The start of the journey into radical self-love
As I approach my 40s, and find myself thrown into the first real introspection of my life, I’ve found myself asking why I have the thoughts about myself that I do.
Asking whether I even need to keep those thoughts.
Asking whether I would hold those thoughts about my son, my daughter, my husband, my sister, my mother, my father, or my closest friends.
The feelings that are coming up are uncomfortable.
Truth is, I’ve looked at myself inwardly only until now. Never from the outside. Never with the love or kindness or awe that I look at all of the people in my life that I hold dear. It’s been easier to be dismissive. Or negative. Or fearful. That’s comfortable. That’s known. But I think really I just never looked that hard at myself or my thoughts because it was easier to go with habit and focus on the external, intensely fast movement of life.
Truthfully it is terrifying to see oneself in reality and this feels like the start of a very long and painful process.
It is especially painful to, for the first time, be totally conscious of the thoughts I have held about myself for a very long time. Some of those thoughts came from what I believed to have heard from others. Some come from the world we live in and the messages that we constantly receive. Some of those thoughts have been moulded by myself out of smoke – out of things that simply do not and never existed. To hear them with clarity and in your own voice is not an experience I am enjoying. There is work to do.
But one thing has become so crystal clear to me. There is absolutely no reason, whatsoever, for me not to love myself wildly, without reservation, fully and with adoration and awe. It’s taking time. We don’t change our thoughts overnight. For now, I’m working on the shining glimmers of the things that make me, me, and feeling warmth and endearment for these rosy rosacea cheeks that burn when I blush, for the shape and look of my body and skin that have created and fed children, for the wrinkle in my brow built from years and years of deep critical thought in my profession. For being a hopeless interrupter, too impatient to wait for others to finish speaking. I’m going to love these things. Because I can and because I am kind to others, and so I can be kind to myself.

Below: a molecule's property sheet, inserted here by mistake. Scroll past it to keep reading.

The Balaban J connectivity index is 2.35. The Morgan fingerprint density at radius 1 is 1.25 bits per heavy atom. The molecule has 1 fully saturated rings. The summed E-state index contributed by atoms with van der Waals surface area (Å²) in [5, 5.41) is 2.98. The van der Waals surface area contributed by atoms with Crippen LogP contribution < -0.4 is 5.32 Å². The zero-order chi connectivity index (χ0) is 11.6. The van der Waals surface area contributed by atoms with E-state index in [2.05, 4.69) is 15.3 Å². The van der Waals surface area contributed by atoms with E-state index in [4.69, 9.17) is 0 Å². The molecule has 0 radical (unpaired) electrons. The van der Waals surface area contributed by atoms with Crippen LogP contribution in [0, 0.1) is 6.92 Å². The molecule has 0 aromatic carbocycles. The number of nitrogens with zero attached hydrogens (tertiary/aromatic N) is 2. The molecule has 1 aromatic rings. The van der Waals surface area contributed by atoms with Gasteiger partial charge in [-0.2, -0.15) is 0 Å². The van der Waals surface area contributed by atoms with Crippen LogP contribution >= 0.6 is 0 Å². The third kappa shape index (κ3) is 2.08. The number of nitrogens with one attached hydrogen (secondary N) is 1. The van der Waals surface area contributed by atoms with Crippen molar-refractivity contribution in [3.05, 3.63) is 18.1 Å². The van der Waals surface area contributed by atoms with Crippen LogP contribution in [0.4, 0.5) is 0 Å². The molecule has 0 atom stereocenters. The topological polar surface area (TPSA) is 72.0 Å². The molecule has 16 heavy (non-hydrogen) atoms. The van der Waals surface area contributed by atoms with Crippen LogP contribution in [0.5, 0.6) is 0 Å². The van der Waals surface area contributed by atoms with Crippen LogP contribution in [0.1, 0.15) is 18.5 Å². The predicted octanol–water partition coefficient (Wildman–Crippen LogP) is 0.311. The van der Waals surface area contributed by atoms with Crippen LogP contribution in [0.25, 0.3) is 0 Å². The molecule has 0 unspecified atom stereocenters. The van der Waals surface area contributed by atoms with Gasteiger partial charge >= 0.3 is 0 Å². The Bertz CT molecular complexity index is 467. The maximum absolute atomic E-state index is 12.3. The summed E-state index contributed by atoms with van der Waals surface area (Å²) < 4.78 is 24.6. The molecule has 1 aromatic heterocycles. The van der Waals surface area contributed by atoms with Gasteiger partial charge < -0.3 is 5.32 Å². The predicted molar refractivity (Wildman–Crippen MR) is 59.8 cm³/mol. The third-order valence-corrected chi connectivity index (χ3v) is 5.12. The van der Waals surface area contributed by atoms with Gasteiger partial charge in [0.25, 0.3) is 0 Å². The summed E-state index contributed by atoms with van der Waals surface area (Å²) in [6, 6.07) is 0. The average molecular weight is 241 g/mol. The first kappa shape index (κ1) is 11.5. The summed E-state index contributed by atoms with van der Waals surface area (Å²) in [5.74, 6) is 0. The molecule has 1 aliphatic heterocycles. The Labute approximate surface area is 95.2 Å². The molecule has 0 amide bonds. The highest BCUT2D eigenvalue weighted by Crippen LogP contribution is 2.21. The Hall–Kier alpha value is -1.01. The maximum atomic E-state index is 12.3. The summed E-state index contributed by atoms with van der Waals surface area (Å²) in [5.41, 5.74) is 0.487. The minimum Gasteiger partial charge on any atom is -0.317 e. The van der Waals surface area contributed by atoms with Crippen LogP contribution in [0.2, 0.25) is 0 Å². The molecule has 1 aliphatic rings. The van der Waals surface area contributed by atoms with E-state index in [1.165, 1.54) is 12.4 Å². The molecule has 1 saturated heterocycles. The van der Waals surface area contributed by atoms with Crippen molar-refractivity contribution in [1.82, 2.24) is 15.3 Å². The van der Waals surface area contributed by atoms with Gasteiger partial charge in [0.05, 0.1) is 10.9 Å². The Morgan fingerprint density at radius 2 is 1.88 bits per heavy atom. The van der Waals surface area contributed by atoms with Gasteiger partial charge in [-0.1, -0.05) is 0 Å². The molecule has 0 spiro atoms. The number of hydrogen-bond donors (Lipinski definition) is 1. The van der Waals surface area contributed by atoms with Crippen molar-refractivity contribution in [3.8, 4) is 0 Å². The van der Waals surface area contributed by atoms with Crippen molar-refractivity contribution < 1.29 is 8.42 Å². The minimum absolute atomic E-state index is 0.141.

It is a work in progress. Working hard to catch myself in the moments where I dismiss myself, tell myself things that aren’t true, or default to diminishing my power. Instead, I imagine I am my best friend. Seeing myself as she sees me. And I smile and think, there she is.
I do hope you can join on a journey of what some might call radical self-love. You are worthy and capable of it.